In her interactions with parents and families, Dr. Callaghan often discusses the significance of the microbiome. She notes that many parents find solace in understanding the link between gastrointestinal health and mental well-being. This connection offers hope, suggesting multiple intervention points to improve overall health.


Dr. Callaghan's enthusiasm is palpable when she speaks about the human microbiome. "There are multiple sequencing technologies with the microbiome," she explains. From identifying bacterial distributions to the more advanced shotgun sequencing, her team is at the forefront of understanding the genetic potential of our gut microbes.


Her most recent grant proposal aims to delve even deeper, seeking to understand the actual functional output of these microbes. How do they influence our health, both mental and physical? And more importantly, how does this relate to children's behavior?


The Evolution of MRI Technology in Brain Research


"MRI technology is ever-changing," Dr. Callaghan notes. Over the years, she has witnessed and leveraged the advancements in MRI scanning to gain deeper insights into brain development. Beyond the hardware, analytical innovations are continually emerging, offering researchers like Dr. Callaghan novel ways to interpret imaging data.


One such innovation she mentions is the ability to use standard MRI scans to gauge tissue iron levels, providing indirect insights into dopamine levels in the brain. This kind of innovation is a testament to the rapid evolution of technology in the field of neuroscience.


Challenges in the Lab: The Human Element


Despite the technological advancements, Dr. Callaghan emphasizes the challenges of working with human subjects, especially children. From the variability in participation to the unique backgrounds of each child, collecting data is a meticulous and often unpredictable process.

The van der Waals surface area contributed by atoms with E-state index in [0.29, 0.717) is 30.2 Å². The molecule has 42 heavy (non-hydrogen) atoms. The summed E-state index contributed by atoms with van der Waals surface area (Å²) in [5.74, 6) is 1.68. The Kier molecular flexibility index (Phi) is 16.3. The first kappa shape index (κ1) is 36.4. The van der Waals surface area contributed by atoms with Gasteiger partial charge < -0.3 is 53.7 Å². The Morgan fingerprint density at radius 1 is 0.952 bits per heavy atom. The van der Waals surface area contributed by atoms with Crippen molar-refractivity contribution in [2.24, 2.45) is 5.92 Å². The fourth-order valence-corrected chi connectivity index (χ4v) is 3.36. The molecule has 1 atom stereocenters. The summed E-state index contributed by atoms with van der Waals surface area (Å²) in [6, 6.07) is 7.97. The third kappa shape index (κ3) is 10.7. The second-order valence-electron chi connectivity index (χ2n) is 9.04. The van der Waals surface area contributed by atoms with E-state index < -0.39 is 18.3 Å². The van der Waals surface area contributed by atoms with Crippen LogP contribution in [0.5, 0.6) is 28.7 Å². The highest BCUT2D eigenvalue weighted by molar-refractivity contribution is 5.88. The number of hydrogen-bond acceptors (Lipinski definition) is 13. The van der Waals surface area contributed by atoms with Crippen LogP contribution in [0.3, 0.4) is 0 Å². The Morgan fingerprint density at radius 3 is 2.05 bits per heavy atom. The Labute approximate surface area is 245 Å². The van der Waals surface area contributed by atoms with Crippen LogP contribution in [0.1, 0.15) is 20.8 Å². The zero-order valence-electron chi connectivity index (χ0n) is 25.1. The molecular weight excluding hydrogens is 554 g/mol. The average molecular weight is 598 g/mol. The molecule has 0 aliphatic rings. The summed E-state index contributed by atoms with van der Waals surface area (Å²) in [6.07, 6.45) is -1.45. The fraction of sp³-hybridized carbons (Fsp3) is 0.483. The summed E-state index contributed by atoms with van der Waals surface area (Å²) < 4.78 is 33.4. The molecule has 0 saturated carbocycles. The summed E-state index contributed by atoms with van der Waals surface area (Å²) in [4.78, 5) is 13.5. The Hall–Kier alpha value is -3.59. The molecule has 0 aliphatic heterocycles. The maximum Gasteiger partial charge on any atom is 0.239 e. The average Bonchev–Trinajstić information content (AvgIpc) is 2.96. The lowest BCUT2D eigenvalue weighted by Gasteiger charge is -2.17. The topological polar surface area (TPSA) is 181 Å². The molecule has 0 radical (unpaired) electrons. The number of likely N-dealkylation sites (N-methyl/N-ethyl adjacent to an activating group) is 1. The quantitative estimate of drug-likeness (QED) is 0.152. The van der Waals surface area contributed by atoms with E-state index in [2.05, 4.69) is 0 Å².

Yet, it's clear that Dr. Callaghan is driven by more than just scientific curiosity. Behind every data point is a child, a family, a story. "It's about honoring the time and effort that families have spent contributing to the dataset," she says.


A Message of Hope and Resilience


Dr. Callaghan's collaboration with the Sydney Children's Hospital stands out as a testament to the interdisciplinary nature of her work. Applying her understanding of adversity, she has worked with children diagnosed with congenital heart disease, offering a fresh perspective on their challenges and resilience.


To families and individuals grappling with mental and physical health challenges, Dr. Callaghan offers a message of hope. "There is hope," she emphasizes. "The fact that our physical and mental health are intertwined is a good thing because it means we have multiple points of intervention."


Dr. Callaghan's Vision for the Future


While Dr. Callaghan's lab has yet to venture into the realm of virtual reality, she sees its potential. "We'd love to do work using virtual reality in the future," she shares. The possibilities are endless: imagine a world where researchers can simulate and study brain responses in various controlled virtual environments, offering even more profound insights into human behavior and cognition.


As she looks ahead, Dr. Callaghan is excited about the potential of interoception – the brain's ability to predict bodily sensations. She believes that by understanding and enhancing this capability, especially during critical periods like pregnancy, we can make significant strides in mental health research.


Dr. Callaghan's journey is a testament to the power of perseverance, collaboration and the marriage of technology and science. As she continues to push the boundaries of neuroscience, one thing is clear: the future is bright, and the possibilities are endless.